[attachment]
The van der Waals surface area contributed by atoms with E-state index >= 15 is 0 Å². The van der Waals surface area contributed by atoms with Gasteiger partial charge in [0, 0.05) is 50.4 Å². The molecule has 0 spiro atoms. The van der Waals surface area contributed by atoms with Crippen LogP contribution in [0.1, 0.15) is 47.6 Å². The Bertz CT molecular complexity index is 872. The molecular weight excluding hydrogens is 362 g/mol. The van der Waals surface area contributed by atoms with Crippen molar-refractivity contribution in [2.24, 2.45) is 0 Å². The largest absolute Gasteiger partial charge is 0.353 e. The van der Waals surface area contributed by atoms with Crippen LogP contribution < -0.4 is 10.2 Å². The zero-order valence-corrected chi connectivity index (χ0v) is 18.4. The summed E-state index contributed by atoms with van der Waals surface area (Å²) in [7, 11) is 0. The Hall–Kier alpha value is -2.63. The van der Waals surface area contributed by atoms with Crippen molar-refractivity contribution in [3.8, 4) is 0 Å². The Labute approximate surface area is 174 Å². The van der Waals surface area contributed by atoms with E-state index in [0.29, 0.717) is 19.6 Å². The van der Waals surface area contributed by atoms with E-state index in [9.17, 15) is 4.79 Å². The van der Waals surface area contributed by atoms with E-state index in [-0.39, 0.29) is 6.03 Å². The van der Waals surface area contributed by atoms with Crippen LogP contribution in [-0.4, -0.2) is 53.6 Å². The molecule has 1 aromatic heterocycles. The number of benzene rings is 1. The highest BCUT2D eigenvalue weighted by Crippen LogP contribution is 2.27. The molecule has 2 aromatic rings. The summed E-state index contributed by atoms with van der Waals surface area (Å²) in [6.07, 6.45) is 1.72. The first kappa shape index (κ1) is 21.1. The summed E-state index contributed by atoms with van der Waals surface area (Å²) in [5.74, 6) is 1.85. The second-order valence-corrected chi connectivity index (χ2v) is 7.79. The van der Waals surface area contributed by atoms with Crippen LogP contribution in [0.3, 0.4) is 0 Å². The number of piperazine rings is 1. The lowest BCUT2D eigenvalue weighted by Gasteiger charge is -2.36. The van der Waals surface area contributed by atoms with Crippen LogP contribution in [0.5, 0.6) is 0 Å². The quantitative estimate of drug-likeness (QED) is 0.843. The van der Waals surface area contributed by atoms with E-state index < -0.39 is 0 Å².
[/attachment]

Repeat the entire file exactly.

The van der Waals surface area contributed by atoms with E-state index >= 15 is 0 Å². The van der Waals surface area contributed by atoms with Gasteiger partial charge in [0, 0.05) is 50.4 Å². The molecule has 0 spiro atoms. The van der Waals surface area contributed by atoms with Crippen LogP contribution in [0.1, 0.15) is 47.6 Å². The Bertz CT molecular complexity index is 872. The molecular weight excluding hydrogens is 362 g/mol. The van der Waals surface area contributed by atoms with Crippen molar-refractivity contribution in [2.24, 2.45) is 0 Å². The largest absolute Gasteiger partial charge is 0.353 e. The van der Waals surface area contributed by atoms with Crippen LogP contribution < -0.4 is 10.2 Å². The zero-order valence-corrected chi connectivity index (χ0v) is 18.4. The summed E-state index contributed by atoms with van der Waals surface area (Å²) in [7, 11) is 0. The Hall–Kier alpha value is -2.63. The van der Waals surface area contributed by atoms with Crippen molar-refractivity contribution in [3.8, 4) is 0 Å². The Labute approximate surface area is 174 Å². The van der Waals surface area contributed by atoms with E-state index in [0.29, 0.717) is 19.6 Å². The van der Waals surface area contributed by atoms with E-state index in [9.17, 15) is 4.79 Å². The van der Waals surface area contributed by atoms with E-state index in [-0.39, 0.29) is 6.03 Å². The van der Waals surface area contributed by atoms with Crippen LogP contribution in [-0.4, -0.2) is 53.6 Å². The molecule has 1 aromatic heterocycles. The number of benzene rings is 1. The highest BCUT2D eigenvalue weighted by Crippen LogP contribution is 2.27. The molecule has 2 aromatic rings. The summed E-state index contributed by atoms with van der Waals surface area (Å²) in [6.07, 6.45) is 1.72. The first kappa shape index (κ1) is 21.1. The summed E-state index contributed by atoms with van der Waals surface area (Å²) in [5.74, 6) is 1.85. The second-order valence-corrected chi connectivity index (χ2v) is 7.79. The van der Waals surface area contributed by atoms with Crippen LogP contribution in [0.3, 0.4) is 0 Å². The number of piperazine rings is 1. The lowest BCUT2D eigenvalue weighted by Gasteiger charge is -2.36. The van der Waals surface area contributed by atoms with Crippen LogP contribution in [0.5, 0.6) is 0 Å². The quantitative estimate of drug-likeness (QED) is 0.843. The van der Waals surface area contributed by atoms with E-state index < -0.39 is 0 Å².